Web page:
World Cup 1982. Brazil vs. Italy and “the day football died”

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In November 2004, Brazilian football legend Socrates made a famous (and brief) promotional cameo for English non-league side Garforth Town.

An interview with the legendary midfielder, known as the Doctor because of his medical degree as well as his political involvement, turned into a long after-hours conversation in a local pub. Guards and notebooks were down as Socrates, ever the easy-going character, chatted about football with a sincerity that was surprising even to himself.

It was in that pub, in such an unusual place and so far out of his comfort zone, that Socrates made a startling confession: he had never watched Brazil’s 3-2 defeat by Italy in the 1982 World Cup – not one. He just couldn’t stand it.

“I just don’t need to go through this game again,” he said. And it is likely that the refusal remained until January 2011, when he died at the age of 57.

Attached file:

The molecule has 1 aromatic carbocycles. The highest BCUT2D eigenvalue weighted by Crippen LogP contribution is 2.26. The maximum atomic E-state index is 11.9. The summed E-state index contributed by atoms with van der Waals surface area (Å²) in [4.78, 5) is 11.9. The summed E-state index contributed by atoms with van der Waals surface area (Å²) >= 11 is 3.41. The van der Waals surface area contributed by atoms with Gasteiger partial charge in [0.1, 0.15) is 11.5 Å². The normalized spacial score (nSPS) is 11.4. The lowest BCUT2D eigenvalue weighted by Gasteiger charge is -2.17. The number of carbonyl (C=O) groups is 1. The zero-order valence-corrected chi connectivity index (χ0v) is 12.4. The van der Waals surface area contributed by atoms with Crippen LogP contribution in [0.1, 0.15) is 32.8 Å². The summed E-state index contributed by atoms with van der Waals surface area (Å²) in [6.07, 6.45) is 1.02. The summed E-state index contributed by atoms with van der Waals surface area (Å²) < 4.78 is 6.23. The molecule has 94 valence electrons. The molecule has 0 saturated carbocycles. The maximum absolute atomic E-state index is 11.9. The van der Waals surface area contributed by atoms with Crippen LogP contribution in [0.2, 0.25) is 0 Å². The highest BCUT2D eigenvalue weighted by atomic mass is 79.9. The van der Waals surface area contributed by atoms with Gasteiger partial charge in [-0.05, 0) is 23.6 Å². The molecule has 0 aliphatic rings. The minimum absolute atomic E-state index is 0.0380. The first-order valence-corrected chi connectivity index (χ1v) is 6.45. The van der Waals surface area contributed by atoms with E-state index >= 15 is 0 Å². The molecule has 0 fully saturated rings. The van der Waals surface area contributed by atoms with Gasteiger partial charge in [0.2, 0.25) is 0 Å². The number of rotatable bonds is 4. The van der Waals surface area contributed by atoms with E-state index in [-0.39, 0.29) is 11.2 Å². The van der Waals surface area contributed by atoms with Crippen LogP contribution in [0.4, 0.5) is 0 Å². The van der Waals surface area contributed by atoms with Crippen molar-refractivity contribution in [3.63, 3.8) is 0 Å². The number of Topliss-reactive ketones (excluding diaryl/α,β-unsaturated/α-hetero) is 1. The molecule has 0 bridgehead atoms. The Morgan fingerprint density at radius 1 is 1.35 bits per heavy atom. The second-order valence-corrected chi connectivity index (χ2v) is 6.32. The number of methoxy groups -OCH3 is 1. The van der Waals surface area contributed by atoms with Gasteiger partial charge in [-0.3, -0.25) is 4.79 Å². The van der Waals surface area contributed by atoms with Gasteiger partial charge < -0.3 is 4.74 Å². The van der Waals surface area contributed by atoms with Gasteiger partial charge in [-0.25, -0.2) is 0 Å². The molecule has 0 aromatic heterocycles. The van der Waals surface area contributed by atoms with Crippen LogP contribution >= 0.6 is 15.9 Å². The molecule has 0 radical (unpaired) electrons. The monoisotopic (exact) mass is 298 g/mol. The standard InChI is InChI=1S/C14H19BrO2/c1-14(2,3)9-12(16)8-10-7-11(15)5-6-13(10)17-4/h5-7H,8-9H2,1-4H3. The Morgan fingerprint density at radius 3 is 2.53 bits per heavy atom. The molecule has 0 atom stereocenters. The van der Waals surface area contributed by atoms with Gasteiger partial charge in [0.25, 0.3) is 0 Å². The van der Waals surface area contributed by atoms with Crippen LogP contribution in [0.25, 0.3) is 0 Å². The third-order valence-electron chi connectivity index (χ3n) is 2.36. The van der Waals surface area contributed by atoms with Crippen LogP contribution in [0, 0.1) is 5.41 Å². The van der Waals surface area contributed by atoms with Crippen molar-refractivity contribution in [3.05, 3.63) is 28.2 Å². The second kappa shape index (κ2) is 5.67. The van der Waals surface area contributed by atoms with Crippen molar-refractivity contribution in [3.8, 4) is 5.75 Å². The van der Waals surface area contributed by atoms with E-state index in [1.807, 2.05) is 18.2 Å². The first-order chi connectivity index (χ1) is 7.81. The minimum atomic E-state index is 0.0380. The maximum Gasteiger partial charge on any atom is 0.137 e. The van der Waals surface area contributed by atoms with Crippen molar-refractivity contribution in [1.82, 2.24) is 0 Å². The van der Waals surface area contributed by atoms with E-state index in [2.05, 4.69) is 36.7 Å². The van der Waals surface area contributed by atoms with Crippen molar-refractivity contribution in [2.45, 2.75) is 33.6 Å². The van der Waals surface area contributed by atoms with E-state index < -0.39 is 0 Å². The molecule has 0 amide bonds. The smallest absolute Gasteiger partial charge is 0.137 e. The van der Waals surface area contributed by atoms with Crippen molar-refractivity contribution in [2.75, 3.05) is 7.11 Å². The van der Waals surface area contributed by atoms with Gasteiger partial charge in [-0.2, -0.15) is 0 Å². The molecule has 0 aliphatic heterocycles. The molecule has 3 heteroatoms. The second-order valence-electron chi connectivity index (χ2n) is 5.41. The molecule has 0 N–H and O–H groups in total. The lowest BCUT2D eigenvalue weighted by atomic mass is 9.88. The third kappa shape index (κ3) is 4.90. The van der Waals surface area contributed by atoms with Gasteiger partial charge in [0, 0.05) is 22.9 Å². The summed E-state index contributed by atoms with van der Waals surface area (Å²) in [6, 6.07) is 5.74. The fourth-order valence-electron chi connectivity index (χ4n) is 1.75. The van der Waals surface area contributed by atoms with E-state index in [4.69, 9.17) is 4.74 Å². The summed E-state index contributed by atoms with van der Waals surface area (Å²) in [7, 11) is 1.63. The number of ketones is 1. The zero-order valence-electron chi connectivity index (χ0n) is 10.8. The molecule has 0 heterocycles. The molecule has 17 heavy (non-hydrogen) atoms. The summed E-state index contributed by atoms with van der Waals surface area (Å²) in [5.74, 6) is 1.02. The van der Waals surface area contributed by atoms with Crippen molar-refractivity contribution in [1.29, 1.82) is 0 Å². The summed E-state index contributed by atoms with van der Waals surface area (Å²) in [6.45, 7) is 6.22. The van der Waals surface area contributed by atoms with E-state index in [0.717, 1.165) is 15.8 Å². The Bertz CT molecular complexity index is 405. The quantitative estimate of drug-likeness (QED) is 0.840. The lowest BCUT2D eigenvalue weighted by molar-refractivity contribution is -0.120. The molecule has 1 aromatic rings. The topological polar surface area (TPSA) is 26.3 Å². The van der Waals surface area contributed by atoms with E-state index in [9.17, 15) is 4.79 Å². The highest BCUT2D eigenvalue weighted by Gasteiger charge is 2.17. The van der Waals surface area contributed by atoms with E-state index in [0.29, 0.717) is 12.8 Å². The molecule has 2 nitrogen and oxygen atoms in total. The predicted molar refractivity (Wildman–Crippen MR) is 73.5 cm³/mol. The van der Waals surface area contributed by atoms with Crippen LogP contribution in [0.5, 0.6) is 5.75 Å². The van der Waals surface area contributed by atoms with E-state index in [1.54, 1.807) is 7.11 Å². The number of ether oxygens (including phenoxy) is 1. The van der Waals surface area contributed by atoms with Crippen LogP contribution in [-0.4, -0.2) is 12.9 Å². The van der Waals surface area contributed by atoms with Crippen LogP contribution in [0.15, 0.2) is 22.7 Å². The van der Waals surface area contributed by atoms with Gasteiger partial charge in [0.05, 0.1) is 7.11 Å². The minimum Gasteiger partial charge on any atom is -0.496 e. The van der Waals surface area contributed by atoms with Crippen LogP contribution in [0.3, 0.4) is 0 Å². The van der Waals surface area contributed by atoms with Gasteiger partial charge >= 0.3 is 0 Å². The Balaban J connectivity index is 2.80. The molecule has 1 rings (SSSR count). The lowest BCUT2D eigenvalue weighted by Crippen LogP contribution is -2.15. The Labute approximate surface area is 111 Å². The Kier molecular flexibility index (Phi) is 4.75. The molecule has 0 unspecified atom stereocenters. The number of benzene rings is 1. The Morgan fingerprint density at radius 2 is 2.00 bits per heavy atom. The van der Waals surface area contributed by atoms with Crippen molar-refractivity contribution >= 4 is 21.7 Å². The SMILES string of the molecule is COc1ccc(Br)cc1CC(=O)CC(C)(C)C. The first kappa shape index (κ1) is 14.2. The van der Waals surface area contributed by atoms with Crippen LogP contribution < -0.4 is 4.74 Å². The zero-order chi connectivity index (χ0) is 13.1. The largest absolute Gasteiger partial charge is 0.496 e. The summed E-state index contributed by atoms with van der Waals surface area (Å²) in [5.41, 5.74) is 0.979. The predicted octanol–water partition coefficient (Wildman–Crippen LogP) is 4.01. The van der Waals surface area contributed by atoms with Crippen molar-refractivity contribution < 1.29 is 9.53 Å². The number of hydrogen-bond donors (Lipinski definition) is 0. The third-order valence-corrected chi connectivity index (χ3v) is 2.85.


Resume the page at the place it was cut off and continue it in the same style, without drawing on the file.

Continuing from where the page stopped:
This game was a classic of the World Cup, played on a hot day in Barcelona 40 years ago. One of the most famous generations of Brazilian footballers saw their dreams dashed by an Italy side that changed throughout the tournament, putting behind them a poor start on their way to destroying West Germany in the final.

As time went on, many older Brazilian fans mellowed, but on July 5, 1982, there was a sense that a crime against football had been committed.

In 1982, Brazil was still ruled by the military regime that had seized power 18 years earlier when leftist President João Goulart was ousted in a coup d’état.

Joao Figueiredo, an army general, became president in 1979 with the mission of overseeing a smooth return to democratic ways, but there were increasing calls for a faster transfer of power during a turbulent period for the Brazilian economy.

It was in this context that Tele Santana was announced as Brazil’s new football coach in early 1980. Santana was a good player, a winger who scored 164 goals in nine years with Fluminense in Rio de Janeiro. He still ranks fourth among scorers.

Santana also built a reputation for fair play. During his 12-year professional career, he was never excluded. He demanded the same attitude from his players.

Spain’s 1982 World Cup qualification began with emphatic 1-0 and 2-1 away wins over Venezuela and Bolivia, but Brazil soon found impressive success at home, beating the same opponents 5-0 and 3-1. They raised eyebrows on the May 1981 European tour by beating England, France and Germany in the space of a few days.